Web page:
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For instance, if Person A says:

The homeless are trash and should be treated as such

To which Person B responds

We should start to address the homeless problem by not dehumanizing them

What is the logical fallacy for Person A's response of

Unless you are willing to take them in, willing to sell all your possessions and bankrupt your family to provide for them, then you aren't doing anything to help.

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    For there to be a fallacy, there first needs to be an argument. Could you clarify what the premises and conclusions are meant to be here? – MarkOxford Apr 6 '18 at 8:06
  • Sorry, I'm new at this. The argument of Person A is that, because Person B does not devote all of their efforts to helping the homeless, they have no authority to comment on Person A's position. I was thinking it could possibly be a "No True Scotsman" fallacy, but wasn't sure if another would be more applicable. – Eric Norcross Apr 6 '18 at 15:49
  • @Eric Norcross. Good question. A may not commit a formal fallacy but A poses a false dilemma. See Answer. – Geoffrey Thomas Apr 6 '18 at 15:57
  • No need to apologise. I don’t think it’s No true Scotsman, as this usually involves a claim about all Scotsman, which is then modified to a claim about true Scotsman (whoever they are). What we call A’s second statement may depend on what we want to emphasise. On its own, it’s just false: you can help the homeless without sacrificing everything. In your context, it comes across as a false dilemma, as @Geoffrey Thomas suggests. If it’s about B’s authority to comment, it sounds a bit like a Tu Quoque, but B isn’t really doing what she’s criticising: treating the homeless harshly. – MarkOxford Apr 7 '18 at 14:37
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I would classify this as a perfectionist fallacy, which is a variety of the false dilemma: Either you do things perfectly/completely, or else there is no point to doing any of it.

Now, for some things, a be-perfect-or-don't-do-it-at-all dilemma actually makes sense: building nuclear power plants comes to mind: yes, either you build then perfectly, or else it's probably a good idea not to build it at all.

But, when it comes to helping other people, doing something is still better than doing everything in your power. So, in those cases, the dilemma is a false dilemma.

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I mean, we could see it as an enthymeme. One option to reconstruct an argument is:

(1) If you're not willing to take them in, willing to sell all your possessions and bankrupt your family to provide for homeless people then you're not helping them.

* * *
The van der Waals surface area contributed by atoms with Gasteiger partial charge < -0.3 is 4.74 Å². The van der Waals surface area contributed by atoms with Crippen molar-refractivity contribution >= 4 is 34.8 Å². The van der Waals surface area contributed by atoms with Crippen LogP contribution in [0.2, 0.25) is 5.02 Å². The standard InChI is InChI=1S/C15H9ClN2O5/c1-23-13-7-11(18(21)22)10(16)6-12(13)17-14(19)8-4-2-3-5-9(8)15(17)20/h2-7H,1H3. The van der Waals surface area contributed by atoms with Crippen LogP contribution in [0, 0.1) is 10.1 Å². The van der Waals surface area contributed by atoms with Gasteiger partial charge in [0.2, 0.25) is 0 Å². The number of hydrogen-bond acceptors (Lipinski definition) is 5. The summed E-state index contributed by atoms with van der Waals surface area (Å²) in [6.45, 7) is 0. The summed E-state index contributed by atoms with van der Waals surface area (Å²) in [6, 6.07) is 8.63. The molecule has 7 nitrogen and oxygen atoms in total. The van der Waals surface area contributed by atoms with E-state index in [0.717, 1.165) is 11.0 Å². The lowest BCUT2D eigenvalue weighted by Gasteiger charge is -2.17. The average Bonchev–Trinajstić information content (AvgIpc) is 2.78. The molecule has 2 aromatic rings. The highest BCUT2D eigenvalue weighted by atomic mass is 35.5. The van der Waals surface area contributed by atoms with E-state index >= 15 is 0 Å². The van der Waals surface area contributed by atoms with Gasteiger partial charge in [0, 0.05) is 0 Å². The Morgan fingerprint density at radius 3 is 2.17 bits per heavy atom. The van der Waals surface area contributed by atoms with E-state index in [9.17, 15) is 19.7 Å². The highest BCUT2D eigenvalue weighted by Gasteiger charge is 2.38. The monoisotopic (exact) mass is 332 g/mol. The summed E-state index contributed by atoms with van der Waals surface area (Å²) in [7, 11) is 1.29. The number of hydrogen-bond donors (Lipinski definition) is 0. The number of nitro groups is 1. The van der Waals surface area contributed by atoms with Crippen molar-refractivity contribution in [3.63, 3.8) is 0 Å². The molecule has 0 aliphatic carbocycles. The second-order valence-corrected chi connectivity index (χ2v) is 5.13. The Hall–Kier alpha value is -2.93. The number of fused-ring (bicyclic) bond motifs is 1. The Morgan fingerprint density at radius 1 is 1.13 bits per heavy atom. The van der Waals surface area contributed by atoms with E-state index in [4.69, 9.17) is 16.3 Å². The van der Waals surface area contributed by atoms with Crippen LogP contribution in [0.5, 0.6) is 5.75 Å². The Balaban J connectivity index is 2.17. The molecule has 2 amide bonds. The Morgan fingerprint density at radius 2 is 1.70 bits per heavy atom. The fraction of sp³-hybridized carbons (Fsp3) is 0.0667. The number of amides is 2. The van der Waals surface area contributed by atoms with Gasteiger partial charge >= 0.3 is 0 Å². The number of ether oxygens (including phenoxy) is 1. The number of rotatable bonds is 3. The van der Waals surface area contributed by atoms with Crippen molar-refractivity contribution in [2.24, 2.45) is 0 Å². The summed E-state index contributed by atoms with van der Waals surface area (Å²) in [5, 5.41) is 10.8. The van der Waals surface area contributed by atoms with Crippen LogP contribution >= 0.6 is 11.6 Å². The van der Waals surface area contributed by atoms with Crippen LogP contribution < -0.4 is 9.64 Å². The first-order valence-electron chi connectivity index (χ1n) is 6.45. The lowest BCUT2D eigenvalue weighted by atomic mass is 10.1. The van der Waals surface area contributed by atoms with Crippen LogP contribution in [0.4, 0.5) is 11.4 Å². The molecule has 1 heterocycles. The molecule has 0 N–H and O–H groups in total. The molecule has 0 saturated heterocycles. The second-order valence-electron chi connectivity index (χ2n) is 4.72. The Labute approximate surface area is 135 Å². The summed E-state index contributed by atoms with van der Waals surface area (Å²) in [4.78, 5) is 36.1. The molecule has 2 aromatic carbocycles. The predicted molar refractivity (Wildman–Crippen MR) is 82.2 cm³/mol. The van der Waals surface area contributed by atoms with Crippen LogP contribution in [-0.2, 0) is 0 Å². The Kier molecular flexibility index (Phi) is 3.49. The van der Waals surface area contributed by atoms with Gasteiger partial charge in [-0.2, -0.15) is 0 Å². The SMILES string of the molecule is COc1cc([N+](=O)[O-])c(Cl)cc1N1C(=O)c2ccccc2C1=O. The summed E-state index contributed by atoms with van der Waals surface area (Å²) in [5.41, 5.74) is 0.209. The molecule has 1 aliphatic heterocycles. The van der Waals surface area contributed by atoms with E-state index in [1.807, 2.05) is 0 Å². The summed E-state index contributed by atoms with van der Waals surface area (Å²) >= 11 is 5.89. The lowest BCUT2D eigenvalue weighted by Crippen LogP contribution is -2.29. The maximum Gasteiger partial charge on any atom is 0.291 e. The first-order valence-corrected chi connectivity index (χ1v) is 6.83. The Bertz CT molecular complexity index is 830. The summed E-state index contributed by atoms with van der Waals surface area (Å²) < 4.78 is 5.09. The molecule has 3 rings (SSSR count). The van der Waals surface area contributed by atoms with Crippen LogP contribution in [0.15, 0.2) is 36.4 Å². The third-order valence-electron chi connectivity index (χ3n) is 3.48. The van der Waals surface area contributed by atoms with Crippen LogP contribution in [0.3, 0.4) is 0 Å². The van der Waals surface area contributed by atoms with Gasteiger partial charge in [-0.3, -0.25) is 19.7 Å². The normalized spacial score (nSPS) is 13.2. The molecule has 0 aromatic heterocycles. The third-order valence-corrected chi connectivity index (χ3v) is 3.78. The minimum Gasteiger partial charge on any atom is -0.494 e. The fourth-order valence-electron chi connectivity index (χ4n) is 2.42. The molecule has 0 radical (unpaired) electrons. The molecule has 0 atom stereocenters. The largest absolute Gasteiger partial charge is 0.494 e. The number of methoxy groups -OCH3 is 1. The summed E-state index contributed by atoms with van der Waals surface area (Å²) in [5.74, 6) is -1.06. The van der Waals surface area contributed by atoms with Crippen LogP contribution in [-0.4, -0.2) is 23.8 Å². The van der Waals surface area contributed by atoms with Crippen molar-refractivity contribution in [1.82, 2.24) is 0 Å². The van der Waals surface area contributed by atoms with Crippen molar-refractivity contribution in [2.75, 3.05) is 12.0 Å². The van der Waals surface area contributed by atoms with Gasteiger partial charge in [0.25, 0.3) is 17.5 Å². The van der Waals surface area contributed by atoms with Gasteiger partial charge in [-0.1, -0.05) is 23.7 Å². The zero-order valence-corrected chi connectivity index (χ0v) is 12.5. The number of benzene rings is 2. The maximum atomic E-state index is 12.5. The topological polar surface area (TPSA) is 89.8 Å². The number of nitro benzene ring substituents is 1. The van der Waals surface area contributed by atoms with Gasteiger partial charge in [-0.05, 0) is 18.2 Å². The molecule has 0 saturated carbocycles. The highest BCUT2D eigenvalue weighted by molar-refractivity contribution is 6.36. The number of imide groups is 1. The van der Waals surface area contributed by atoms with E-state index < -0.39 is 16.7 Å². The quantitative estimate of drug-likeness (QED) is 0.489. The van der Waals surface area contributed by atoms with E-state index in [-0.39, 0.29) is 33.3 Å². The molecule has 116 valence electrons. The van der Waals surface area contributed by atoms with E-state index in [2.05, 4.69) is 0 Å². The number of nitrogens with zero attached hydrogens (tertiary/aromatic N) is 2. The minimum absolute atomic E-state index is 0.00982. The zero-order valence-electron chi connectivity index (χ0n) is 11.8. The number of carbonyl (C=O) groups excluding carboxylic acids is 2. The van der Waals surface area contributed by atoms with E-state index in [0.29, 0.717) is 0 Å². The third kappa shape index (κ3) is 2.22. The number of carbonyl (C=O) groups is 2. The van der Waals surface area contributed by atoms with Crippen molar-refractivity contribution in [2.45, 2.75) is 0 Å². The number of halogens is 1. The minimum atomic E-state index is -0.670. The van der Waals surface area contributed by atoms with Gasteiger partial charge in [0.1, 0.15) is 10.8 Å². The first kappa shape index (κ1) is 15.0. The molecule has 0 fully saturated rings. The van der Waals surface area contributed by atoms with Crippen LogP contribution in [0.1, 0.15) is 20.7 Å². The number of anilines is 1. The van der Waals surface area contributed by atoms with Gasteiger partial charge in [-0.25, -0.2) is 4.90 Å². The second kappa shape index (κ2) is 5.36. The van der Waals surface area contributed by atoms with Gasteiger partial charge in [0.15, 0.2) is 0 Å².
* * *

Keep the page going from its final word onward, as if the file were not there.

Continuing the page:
(2) If you're not helping then you don't act according to your claim as well.
(3) If you're not acting according to your claim as well then the claim is wrong.
(4) You're not willing to take them in, willing to sell all your possessions and bankrupt your family to provide for homeless people.
(C) Your claim is wrong.

I had to really bend it into shape to even address the claim of B. So if that's not what the person implied then they simply don't pose a relevant argument. It's possible that they just don't care about ethical claims at all and simply want to make B feel bad.

But if it is what they implied then we could demolish the argument at multiple points. Let's just grant premise 4. Premise 1 and 2 are factually wrong. But the main problem is premise 3. It's just not true whichever way we put it. I guess we could call it "whataboutism" or "tu quoque", but obviously we would have to explain to A that there's a premise which isn't even slightly plausible instead of just yelling fallacies.

edit: Oh yea, about the headline question. I guess such cases sound like "tu quoque". But it's not necessarily the case.

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There may not be an argument here, hence no formal logical fallacy, but there is an informal fallacy, that of the false dilemma :

EITHER you treat the homeless as trash OR you are willing to take them in, willing to sell all your possessions and bankrupt your family to provide for them.

If you think think we should address the homeless problem by not dehumanizing the homeless, there are many ways of helping them short of the drastic option of selling all your possession and bankrupting your family by providing for them.

Social and political policies and programmes are possible. There can be community action. There are so many possibilities that the dilemma A presents you with is without credibility - unless A can rule out, by sound argument, all the possibilities short of the drastic option.

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Unless you are willing to take them in, willing to sell all your possessions and bankrupt your family to provide for them, then you aren't doing anything to help.

I don't see a common fallacy here, but it is simply incorrect. The speaker is making the claim that the acts he named are the only acts which qualify as helping solve the problem of homelessness. He could mean this either in a practical sense, that all other acts do not have practical effect, or in a social sense, that all other acts are not seen by society as being helpful. Both of those claims are incorrect. Providing homes to the homeless has solved the problem of homelessness in several places. And society sees many acts outside of the short list he provided as helpful.

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